Decoding Calcium Levels in AKI Cases

A 3-year-old castrated male domestic shorthaired cat was presented to the emergency service for evaluation of acute severe lethargy, anorexia and vomiting. He has been strictly outdoors and was previously in good health. His last annual examination and blood work were performed 2 weeks ago, and they were within normal limits. 

Today, his physical examination showed a body temperature of 97F (36.1C), heart rate of 140 beats per minute, respiratory rate of 44 breaths per minute, stuporous mentation, poor femoral pulses, pale pink mucous membranes, unkempt haircoat and dehydration of at least 7-8%. An ECG, venous blood gas, and thoracic/abdominal point-of-care ultrasound (POCUS) were performed during the primary survey as the intravenous catheter was being placed.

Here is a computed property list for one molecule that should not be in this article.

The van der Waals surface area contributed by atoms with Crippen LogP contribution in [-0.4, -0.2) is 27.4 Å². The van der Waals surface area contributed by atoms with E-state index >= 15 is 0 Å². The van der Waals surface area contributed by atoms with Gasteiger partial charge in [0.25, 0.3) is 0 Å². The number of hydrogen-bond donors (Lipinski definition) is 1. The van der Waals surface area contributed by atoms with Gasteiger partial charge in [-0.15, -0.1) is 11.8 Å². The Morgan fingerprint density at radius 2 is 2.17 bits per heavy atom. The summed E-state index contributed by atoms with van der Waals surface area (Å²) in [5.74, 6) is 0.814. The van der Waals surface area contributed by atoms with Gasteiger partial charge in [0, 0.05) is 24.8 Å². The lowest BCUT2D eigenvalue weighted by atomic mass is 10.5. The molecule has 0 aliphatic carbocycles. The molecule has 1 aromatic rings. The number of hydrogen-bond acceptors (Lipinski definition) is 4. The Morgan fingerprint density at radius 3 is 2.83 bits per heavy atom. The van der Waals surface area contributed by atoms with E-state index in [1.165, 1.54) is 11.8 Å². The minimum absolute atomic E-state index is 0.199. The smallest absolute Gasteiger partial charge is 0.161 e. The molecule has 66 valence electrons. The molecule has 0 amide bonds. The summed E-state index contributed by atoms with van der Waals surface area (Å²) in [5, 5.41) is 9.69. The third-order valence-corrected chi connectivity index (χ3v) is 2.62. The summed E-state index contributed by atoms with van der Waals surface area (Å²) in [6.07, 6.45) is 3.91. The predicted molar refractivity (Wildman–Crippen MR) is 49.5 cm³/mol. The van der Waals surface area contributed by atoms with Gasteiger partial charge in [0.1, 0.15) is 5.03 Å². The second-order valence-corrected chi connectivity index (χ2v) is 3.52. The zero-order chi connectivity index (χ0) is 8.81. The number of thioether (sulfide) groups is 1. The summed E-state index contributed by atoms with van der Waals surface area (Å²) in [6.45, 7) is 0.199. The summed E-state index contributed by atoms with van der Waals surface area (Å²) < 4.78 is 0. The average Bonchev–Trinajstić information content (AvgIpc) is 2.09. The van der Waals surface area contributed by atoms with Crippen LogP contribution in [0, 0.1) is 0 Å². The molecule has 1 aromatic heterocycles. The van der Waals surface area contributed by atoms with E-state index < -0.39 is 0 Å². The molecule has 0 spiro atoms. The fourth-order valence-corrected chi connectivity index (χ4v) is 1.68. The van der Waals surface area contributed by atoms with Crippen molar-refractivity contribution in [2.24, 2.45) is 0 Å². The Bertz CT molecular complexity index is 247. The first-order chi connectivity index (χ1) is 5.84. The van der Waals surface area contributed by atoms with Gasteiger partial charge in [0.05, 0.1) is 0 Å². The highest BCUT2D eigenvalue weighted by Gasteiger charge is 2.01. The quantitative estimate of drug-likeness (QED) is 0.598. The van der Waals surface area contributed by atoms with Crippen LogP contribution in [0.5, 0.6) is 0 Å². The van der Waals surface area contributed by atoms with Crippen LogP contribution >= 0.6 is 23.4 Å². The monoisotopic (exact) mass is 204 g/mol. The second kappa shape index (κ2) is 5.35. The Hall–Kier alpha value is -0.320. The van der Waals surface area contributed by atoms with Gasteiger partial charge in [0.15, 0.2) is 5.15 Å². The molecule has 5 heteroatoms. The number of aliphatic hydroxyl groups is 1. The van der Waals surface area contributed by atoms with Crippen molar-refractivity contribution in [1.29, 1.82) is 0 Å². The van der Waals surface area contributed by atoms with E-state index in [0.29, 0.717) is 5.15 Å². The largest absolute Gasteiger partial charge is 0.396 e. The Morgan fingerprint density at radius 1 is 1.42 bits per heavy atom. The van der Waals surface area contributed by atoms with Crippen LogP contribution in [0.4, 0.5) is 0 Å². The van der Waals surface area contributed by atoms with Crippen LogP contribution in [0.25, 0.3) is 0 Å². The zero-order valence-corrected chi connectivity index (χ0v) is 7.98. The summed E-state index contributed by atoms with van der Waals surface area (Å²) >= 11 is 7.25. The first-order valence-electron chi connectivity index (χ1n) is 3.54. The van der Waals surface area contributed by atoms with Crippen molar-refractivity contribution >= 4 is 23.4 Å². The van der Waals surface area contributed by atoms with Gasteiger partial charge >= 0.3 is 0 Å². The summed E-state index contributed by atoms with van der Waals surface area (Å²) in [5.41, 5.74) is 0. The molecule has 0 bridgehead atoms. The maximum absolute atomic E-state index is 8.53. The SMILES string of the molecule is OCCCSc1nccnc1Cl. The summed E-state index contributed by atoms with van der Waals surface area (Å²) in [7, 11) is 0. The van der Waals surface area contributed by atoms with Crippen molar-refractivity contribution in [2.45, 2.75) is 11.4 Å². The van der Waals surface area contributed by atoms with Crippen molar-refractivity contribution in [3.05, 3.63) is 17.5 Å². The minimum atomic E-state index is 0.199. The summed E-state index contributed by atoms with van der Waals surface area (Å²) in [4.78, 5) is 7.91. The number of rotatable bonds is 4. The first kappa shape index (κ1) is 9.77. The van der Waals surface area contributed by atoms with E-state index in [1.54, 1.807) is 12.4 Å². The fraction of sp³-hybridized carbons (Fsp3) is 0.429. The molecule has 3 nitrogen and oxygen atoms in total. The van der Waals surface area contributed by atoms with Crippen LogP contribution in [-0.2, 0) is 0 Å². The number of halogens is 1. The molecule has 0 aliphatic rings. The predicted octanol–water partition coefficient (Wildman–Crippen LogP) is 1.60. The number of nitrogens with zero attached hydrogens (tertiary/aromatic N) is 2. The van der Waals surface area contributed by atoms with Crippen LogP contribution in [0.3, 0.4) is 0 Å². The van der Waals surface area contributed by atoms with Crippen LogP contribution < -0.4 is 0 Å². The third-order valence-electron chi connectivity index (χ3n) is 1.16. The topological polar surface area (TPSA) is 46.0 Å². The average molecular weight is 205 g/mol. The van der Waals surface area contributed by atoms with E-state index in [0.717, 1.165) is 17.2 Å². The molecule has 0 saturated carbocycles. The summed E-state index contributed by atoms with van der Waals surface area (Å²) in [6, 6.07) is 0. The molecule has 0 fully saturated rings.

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LRS vs Citrate: Friend or Foe?

Imagine having a patient who needs simultaneous administration of a citrated blood product and Lactated Ringer’s solution (LRS), but there is only one available peripheral catheter.

Can you administer citrated donor blood or plasma and LRS at the same time?

Conventionally, this practice is discouraged because LRS is a calcium-containing fluid that may be incompatible with citrate due to the risks of calcium chelation and clot formation. Once LRS exceeds the chelating capabilities of the citrate in the stored blood that may result in clot formation, which makes perfect sense. However, as we all know, theory and practice are not the same in clinical medicine. Therefore, let’s explore the evidence to answer this very practical question.

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